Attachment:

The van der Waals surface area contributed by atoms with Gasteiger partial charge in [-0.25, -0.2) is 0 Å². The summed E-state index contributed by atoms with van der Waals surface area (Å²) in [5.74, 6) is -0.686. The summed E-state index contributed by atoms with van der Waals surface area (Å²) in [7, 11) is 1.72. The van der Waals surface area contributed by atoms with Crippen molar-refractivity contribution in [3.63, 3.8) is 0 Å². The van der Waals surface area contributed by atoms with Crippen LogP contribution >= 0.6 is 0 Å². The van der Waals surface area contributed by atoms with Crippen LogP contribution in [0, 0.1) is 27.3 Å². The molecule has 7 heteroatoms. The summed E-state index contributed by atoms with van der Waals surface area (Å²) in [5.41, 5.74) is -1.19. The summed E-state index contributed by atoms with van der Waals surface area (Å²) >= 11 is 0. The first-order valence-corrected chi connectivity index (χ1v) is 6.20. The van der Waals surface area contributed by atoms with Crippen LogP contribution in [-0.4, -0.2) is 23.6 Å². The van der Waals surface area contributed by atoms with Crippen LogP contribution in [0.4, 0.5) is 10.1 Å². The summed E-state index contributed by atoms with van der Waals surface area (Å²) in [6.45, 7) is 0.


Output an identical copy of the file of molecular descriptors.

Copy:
The van der Waals surface area contributed by atoms with Gasteiger partial charge in [-0.25, -0.2) is 0 Å². The summed E-state index contributed by atoms with van der Waals surface area (Å²) in [5.74, 6) is -0.686. The summed E-state index contributed by atoms with van der Waals surface area (Å²) in [7, 11) is 1.72. The van der Waals surface area contributed by atoms with Crippen molar-refractivity contribution in [3.63, 3.8) is 0 Å². The van der Waals surface area contributed by atoms with Crippen LogP contribution >= 0.6 is 0 Å². The van der Waals surface area contributed by atoms with Crippen LogP contribution in [0, 0.1) is 27.3 Å². The molecule has 7 heteroatoms. The summed E-state index contributed by atoms with van der Waals surface area (Å²) in [5.41, 5.74) is -1.19. The summed E-state index contributed by atoms with van der Waals surface area (Å²) >= 11 is 0. The first-order valence-corrected chi connectivity index (χ1v) is 6.20. The van der Waals surface area contributed by atoms with Crippen LogP contribution in [-0.4, -0.2) is 23.6 Å². The van der Waals surface area contributed by atoms with Crippen LogP contribution in [0.4, 0.5) is 10.1 Å². The summed E-state index contributed by atoms with van der Waals surface area (Å²) in [6.45, 7) is 0.